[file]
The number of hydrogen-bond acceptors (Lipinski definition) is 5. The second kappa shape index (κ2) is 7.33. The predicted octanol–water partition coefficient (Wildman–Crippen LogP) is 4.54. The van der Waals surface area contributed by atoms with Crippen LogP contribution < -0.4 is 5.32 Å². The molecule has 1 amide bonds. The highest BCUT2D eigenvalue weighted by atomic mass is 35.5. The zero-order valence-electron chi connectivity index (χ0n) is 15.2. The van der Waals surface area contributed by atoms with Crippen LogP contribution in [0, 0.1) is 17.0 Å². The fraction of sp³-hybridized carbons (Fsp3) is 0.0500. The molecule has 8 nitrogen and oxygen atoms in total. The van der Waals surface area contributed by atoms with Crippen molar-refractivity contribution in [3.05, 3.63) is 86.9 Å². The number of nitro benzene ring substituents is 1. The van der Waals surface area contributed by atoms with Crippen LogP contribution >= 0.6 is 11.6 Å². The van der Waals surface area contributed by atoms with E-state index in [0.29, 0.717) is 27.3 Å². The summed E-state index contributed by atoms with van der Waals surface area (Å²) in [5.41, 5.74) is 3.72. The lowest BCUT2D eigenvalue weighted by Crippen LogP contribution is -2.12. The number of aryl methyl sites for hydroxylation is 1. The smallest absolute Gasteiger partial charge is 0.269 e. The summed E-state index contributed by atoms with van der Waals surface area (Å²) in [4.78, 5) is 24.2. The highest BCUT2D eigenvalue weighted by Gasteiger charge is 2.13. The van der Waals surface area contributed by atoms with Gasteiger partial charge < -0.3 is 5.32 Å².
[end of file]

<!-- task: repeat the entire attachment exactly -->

The number of hydrogen-bond acceptors (Lipinski definition) is 5. The second kappa shape index (κ2) is 7.33. The predicted octanol–water partition coefficient (Wildman–Crippen LogP) is 4.54. The van der Waals surface area contributed by atoms with Crippen LogP contribution < -0.4 is 5.32 Å². The molecule has 1 amide bonds. The highest BCUT2D eigenvalue weighted by atomic mass is 35.5. The zero-order valence-electron chi connectivity index (χ0n) is 15.2. The van der Waals surface area contributed by atoms with Crippen LogP contribution in [0, 0.1) is 17.0 Å². The fraction of sp³-hybridized carbons (Fsp3) is 0.0500. The molecule has 8 nitrogen and oxygen atoms in total. The van der Waals surface area contributed by atoms with Crippen molar-refractivity contribution in [3.05, 3.63) is 86.9 Å². The number of nitro benzene ring substituents is 1. The van der Waals surface area contributed by atoms with Crippen LogP contribution >= 0.6 is 11.6 Å². The van der Waals surface area contributed by atoms with E-state index in [0.29, 0.717) is 27.3 Å². The summed E-state index contributed by atoms with van der Waals surface area (Å²) in [5.41, 5.74) is 3.72. The lowest BCUT2D eigenvalue weighted by Crippen LogP contribution is -2.12. The number of aryl methyl sites for hydroxylation is 1. The smallest absolute Gasteiger partial charge is 0.269 e. The summed E-state index contributed by atoms with van der Waals surface area (Å²) in [4.78, 5) is 24.2. The highest BCUT2D eigenvalue weighted by Gasteiger charge is 2.13. The van der Waals surface area contributed by atoms with Gasteiger partial charge < -0.3 is 5.32 Å².